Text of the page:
South Korea’s prime minister Han Duck-soo has announced some health controls on people travelling to the country via China. They technically come into force from Monday (January 2), and are said to be in response to a recent surge of Covid-19 infections in the latter country. Such travellers will need to show proof of a ‘negative’ test result for the disease, before commencing inbound travel; and via sampling after arrival in South Korea.
Chinese visitors were in pre-pandemic times an important customer segment for South Korea’s foreigner-only casinos, which account for 16 of that nation’s 17 casinos.
The country’s Central Disease Control Headquarters (CDC) – which comes under the Ministry of Health and Welfare, added some detail following Thursday’s announcement by Mr Han.
Any person journeying inbound via China between January 5 and February 28 must obtain a ‘negative’ Covid-19 test result at least 24 hours before boarding transport to South Korea. Those travelling for emergency reasons might be exempted compliance.
Yonhap News Agency said the reason the protocol took practical effect on January 5, and not January 2, was to give people on the Chinese side time to prepare for the new requirement.
Any inbound traveller via China that tests ‘positive’ after arrival, will have to undergo a seven-day quarantine. People who have sought short-term entry, will be tested at point of entry. They will need to be quarantined at what the government termed a “temporary quarantine facility” if ‘positive’.
South Korean nationals and foreigners seeking permission for longer stays, must take a test within 24 hours of arrival, and stay at their place of residence until at least such time as the test result is clarified. Anyone testing ‘positive’ would then need to be quarantined for seven days at their residence.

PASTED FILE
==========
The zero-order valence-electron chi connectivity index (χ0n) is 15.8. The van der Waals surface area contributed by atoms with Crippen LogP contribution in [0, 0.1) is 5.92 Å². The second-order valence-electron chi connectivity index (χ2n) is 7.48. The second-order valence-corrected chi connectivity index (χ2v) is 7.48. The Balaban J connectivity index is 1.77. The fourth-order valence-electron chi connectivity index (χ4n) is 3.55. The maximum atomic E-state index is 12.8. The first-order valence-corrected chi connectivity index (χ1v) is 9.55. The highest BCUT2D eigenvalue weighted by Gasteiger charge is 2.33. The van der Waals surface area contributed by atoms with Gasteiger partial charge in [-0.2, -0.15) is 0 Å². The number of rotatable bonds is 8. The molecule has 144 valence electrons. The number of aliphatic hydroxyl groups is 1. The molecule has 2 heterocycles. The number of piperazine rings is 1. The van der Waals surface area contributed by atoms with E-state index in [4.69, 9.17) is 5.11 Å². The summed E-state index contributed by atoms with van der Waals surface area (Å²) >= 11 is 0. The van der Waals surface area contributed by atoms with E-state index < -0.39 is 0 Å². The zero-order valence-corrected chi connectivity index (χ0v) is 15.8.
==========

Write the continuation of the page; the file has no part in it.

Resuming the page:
The country will also – from January 2 to 31 – restrict issuance of short-term visas at its embassy and consulates in China. Excluded from that protocol will be diplomats, and people travelling for approved business or humanitarian purposes.
In addition, South Korea will require that inbound flights from China are only via Incheon International Airport. Services inbound from China that had been due to operate via either Gimhae International Airport, Busan; Daegu International Airport; or Jeju International Airport, will be suspended from January 2.
CDC noted that the country’s immigration policy could be subject to further change.
Thursday’s announcement did not clarify whether those setting off from – or travelling via – either Macau or Hong Kong, would be covered by the tightened entry terms.
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